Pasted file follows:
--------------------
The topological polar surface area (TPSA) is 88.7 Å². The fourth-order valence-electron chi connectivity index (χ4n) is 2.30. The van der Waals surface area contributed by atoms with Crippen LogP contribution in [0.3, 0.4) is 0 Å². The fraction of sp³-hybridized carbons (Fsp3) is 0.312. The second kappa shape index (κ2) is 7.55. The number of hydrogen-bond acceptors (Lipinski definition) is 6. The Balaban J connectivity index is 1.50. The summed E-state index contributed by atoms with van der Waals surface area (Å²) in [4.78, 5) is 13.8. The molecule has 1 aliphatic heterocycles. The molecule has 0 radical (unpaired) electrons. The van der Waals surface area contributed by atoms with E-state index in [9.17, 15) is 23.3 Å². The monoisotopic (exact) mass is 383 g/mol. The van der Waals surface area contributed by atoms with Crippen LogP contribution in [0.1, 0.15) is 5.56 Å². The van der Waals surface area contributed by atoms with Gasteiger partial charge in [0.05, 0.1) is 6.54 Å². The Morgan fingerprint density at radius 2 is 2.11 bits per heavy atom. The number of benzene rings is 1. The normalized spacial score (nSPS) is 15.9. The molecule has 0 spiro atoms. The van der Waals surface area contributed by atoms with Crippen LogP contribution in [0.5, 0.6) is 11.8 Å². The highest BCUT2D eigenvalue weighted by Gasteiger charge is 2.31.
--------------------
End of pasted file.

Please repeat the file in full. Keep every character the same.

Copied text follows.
The topological polar surface area (TPSA) is 88.7 Å². The fourth-order valence-electron chi connectivity index (χ4n) is 2.30. The van der Waals surface area contributed by atoms with Crippen LogP contribution in [0.3, 0.4) is 0 Å². The fraction of sp³-hybridized carbons (Fsp3) is 0.312. The second kappa shape index (κ2) is 7.55. The number of hydrogen-bond acceptors (Lipinski definition) is 6. The Balaban J connectivity index is 1.50. The summed E-state index contributed by atoms with van der Waals surface area (Å²) in [4.78, 5) is 13.8. The molecule has 1 aliphatic heterocycles. The molecule has 0 radical (unpaired) electrons. The van der Waals surface area contributed by atoms with E-state index in [9.17, 15) is 23.3 Å². The monoisotopic (exact) mass is 383 g/mol. The van der Waals surface area contributed by atoms with Crippen LogP contribution in [0.1, 0.15) is 5.56 Å². The van der Waals surface area contributed by atoms with Gasteiger partial charge in [0.05, 0.1) is 6.54 Å². The Morgan fingerprint density at radius 2 is 2.11 bits per heavy atom. The number of benzene rings is 1. The normalized spacial score (nSPS) is 15.9. The molecule has 0 spiro atoms. The van der Waals surface area contributed by atoms with Crippen LogP contribution in [0.5, 0.6) is 11.8 Å². The highest BCUT2D eigenvalue weighted by Gasteiger charge is 2.31.